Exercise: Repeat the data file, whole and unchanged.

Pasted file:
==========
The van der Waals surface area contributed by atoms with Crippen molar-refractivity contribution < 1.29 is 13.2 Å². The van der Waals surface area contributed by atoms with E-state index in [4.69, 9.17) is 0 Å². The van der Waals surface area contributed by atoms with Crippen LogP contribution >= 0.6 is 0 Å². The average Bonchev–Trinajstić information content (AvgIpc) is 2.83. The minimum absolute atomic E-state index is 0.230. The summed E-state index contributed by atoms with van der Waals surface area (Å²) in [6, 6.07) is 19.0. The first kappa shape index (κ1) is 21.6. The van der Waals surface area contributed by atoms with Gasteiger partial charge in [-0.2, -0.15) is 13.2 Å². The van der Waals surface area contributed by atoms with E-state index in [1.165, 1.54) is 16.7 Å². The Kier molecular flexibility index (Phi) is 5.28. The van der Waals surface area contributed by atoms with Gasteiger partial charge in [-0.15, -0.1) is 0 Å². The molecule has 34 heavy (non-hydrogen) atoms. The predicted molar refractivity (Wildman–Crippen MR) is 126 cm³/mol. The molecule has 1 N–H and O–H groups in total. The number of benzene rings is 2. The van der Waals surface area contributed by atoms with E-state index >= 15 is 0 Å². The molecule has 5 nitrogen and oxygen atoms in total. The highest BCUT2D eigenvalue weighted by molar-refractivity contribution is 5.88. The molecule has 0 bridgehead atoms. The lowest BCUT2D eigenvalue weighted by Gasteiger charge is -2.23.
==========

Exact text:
The van der Waals surface area contributed by atoms with Crippen molar-refractivity contribution < 1.29 is 13.2 Å². The van der Waals surface area contributed by atoms with E-state index in [4.69, 9.17) is 0 Å². The van der Waals surface area contributed by atoms with Crippen LogP contribution >= 0.6 is 0 Å². The average Bonchev–Trinajstić information content (AvgIpc) is 2.83. The minimum absolute atomic E-state index is 0.230. The summed E-state index contributed by atoms with van der Waals surface area (Å²) in [6, 6.07) is 19.0. The first kappa shape index (κ1) is 21.6. The van der Waals surface area contributed by atoms with Gasteiger partial charge in [-0.2, -0.15) is 13.2 Å². The van der Waals surface area contributed by atoms with E-state index in [1.165, 1.54) is 16.7 Å². The Kier molecular flexibility index (Phi) is 5.28. The van der Waals surface area contributed by atoms with Gasteiger partial charge in [-0.15, -0.1) is 0 Å². The molecule has 34 heavy (non-hydrogen) atoms. The predicted molar refractivity (Wildman–Crippen MR) is 126 cm³/mol. The molecule has 1 N–H and O–H groups in total. The number of benzene rings is 2. The van der Waals surface area contributed by atoms with E-state index >= 15 is 0 Å². The molecule has 5 nitrogen and oxygen atoms in total. The highest BCUT2D eigenvalue weighted by molar-refractivity contribution is 5.88. The molecule has 0 bridgehead atoms. The lowest BCUT2D eigenvalue weighted by Gasteiger charge is -2.23.